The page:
Growing up in India, Uma Chowdhry knew that accessing the best education would involve relocating to the United States. After finishing her undergraduate degree at the Indian Institute of Science, she studied at Caltech and MIT before arriving at DuPont as a research scientist. Because of Chowdhry’s knowledge of electronics and ceramics, DuPont asked her to lead its research in ceramic superconducting materials. Her work earned her an appointment as Fellow in the American Ceramic Society. Chowdhry has held numerous positions at DuPont in both research and business management capacities. She became a senior vice president and DuPont’s Chief Science and Technology Officer in June 2006. Her responsibilities include overseeing DuPont’s Experimental Station facilities in Wilmington as well as research in the company’s global facilities. Although she no longer regularly works in DuPont’s labs, Chowdhry’s past lab experience allows her to lead both scientists and business people. “I have to act as a bridge between the two groups,” she says. “I walk the fence between science and business, and I have to translate the needs of one group into the needs of the other.” Current DuPont projects include new technology for LCDs and a new gas additive that is “better than ethanol.” On her toughest days, Chowdhry seeks out her fellow scientists. “To be a scientist, you must be an optimist,” she says. “Talking with scientists always makes me happy.”
Carpenters build houses. Developers build neighborhoods. Betsy Z. Cohen builds banks. Her latest construction project, The Bancorp, Inc., is a virtual business, joining the growing ranks of Internet-only banks. It is tailored specifically to act as a behind-the-scenes player for non-bank companies, affinity groups and organizations that want to electronically offer their own “private label” bank services. The Bancorp, Inc. project is the continuation of a long career of launching and running businesses that began with a commercial law firm she founded and ran as senior partner from 1969 to 1984. Since then, she’s created and run several “brick and mortar” banks before forming The Bancorp, Inc. in 2000. She is also the chairman and CEO of RAIT Investment Trust, a $12 billion real estate trust that trades on the New York Stock Exchange. “One could say that I have had no position other than CEO in every business I’ve ever had,” she says. Originally a professor of law who focused on the intersection between law and finance, she was compelled to create her commercial law firm because “there wasn’t enough action” in academia. “I found it more creative,” she says of starting and running businesses. “It was a matter of having an idea and pursuing it. My major thrust is finding inefficiencies or holes in the market and trying to fill them.”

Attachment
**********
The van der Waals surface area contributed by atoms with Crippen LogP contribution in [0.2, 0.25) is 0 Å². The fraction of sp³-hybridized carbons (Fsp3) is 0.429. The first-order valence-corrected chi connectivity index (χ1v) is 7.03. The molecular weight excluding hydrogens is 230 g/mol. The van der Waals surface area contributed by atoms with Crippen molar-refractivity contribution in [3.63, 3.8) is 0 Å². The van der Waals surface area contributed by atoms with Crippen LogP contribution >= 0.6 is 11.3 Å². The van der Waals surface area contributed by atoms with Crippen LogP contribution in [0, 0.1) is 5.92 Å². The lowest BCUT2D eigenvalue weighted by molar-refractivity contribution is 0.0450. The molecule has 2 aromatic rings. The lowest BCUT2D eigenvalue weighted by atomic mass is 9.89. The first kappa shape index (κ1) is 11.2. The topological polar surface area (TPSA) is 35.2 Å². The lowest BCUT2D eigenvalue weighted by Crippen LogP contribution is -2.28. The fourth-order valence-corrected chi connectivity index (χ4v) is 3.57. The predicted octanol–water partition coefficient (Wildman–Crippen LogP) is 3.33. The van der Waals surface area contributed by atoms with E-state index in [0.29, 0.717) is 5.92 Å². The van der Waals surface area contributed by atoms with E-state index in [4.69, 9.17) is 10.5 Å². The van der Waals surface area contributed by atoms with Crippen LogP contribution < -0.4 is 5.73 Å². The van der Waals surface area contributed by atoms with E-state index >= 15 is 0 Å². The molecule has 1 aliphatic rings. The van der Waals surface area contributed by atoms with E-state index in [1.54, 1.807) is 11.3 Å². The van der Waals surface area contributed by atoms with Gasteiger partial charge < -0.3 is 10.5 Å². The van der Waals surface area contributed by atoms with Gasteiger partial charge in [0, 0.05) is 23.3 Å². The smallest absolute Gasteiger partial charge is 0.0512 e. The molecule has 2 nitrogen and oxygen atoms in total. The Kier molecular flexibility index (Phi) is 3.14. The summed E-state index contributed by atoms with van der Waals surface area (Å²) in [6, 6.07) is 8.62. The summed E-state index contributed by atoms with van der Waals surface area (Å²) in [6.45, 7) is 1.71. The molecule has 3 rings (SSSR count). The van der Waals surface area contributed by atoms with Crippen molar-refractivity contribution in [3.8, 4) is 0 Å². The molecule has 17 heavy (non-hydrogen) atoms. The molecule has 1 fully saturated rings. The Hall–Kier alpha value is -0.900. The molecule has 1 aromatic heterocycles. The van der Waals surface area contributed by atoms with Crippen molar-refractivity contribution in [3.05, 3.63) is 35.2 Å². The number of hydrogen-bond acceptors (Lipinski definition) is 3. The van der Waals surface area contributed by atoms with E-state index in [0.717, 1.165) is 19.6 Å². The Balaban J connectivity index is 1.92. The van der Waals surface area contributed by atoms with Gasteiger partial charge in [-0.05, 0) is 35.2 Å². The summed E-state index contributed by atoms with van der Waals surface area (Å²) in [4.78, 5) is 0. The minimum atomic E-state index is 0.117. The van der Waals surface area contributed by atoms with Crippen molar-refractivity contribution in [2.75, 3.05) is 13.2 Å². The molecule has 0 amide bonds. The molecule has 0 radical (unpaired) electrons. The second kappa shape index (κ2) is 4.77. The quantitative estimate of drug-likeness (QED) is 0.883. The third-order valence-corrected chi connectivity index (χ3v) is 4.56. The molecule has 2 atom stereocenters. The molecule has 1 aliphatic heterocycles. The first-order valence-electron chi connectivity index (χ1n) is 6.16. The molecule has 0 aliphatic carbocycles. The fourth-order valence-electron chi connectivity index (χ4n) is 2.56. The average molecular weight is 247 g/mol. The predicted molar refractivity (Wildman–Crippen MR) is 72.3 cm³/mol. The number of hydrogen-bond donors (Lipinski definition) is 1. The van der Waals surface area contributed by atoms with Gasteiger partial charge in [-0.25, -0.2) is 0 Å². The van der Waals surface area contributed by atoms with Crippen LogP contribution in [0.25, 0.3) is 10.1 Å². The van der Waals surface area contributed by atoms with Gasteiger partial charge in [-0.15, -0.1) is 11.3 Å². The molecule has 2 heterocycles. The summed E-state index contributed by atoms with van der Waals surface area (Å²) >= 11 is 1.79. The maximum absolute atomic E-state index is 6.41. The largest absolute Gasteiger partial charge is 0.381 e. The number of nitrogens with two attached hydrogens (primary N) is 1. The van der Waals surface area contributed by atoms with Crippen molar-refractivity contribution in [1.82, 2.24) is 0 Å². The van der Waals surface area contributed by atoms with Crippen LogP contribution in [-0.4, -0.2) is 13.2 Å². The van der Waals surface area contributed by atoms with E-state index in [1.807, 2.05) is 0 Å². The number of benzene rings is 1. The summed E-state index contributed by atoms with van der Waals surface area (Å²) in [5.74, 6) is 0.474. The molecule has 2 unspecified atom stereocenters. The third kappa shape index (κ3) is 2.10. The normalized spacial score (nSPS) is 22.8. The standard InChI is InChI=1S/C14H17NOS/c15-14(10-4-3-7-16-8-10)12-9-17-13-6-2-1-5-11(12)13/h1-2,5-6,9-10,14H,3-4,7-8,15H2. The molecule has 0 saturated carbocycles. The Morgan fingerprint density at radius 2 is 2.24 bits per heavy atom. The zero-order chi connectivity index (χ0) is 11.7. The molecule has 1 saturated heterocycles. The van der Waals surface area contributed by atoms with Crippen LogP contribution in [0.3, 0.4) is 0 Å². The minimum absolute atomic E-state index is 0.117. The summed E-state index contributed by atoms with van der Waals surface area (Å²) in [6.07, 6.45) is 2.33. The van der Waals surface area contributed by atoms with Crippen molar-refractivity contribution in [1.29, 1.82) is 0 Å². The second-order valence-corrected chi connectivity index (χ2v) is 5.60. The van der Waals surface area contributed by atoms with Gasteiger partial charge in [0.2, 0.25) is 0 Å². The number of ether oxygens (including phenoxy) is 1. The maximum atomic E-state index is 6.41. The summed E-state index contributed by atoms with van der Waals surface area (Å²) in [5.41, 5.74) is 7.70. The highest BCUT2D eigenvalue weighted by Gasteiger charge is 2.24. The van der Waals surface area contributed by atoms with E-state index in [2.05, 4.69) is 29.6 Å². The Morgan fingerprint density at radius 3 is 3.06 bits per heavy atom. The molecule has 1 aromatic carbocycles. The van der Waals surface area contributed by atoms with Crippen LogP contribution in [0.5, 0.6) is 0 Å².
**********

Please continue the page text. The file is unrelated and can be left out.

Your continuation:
Growing up, Pat Creedon schemed and dreamed of starting a business with her father. At the time, her father managed construction projects for DuPont. “Naturally, our business ideas always revolved around construction—women’s boutiques never entered the picture,” says Creedon. After working for DuPont and American Life Insurance Company, Creedon took time off to be a full-time “home engineer” for her children. Eventually, she was able to start her construction-related business, Creedon Controls, out of her basement. “It was a good working environment, and I eventually learned to only worry about the major things going on with the kids and the business.” As laundry, dishes, and homework stacked up, Creedon put together her strong and reliable business team. She became the first woman to serve as president of the Allied Division of the Delaware Contractors Association. In 1997, she was named the Small Business Administration’s Small Business Person of the Year, and the Business Ledger named her as Entrepreneurial Woman of the Year in 2002. Seventeen years after starting Creedon Controls, Creedon notes that fewer people raise eyebrows at a woman running her own electrical contracting business. “Due to stereotypes, I spent a lot more time explaining myself in the earlier years than I do now,” she says. “After 17 years, my hide is tougher.”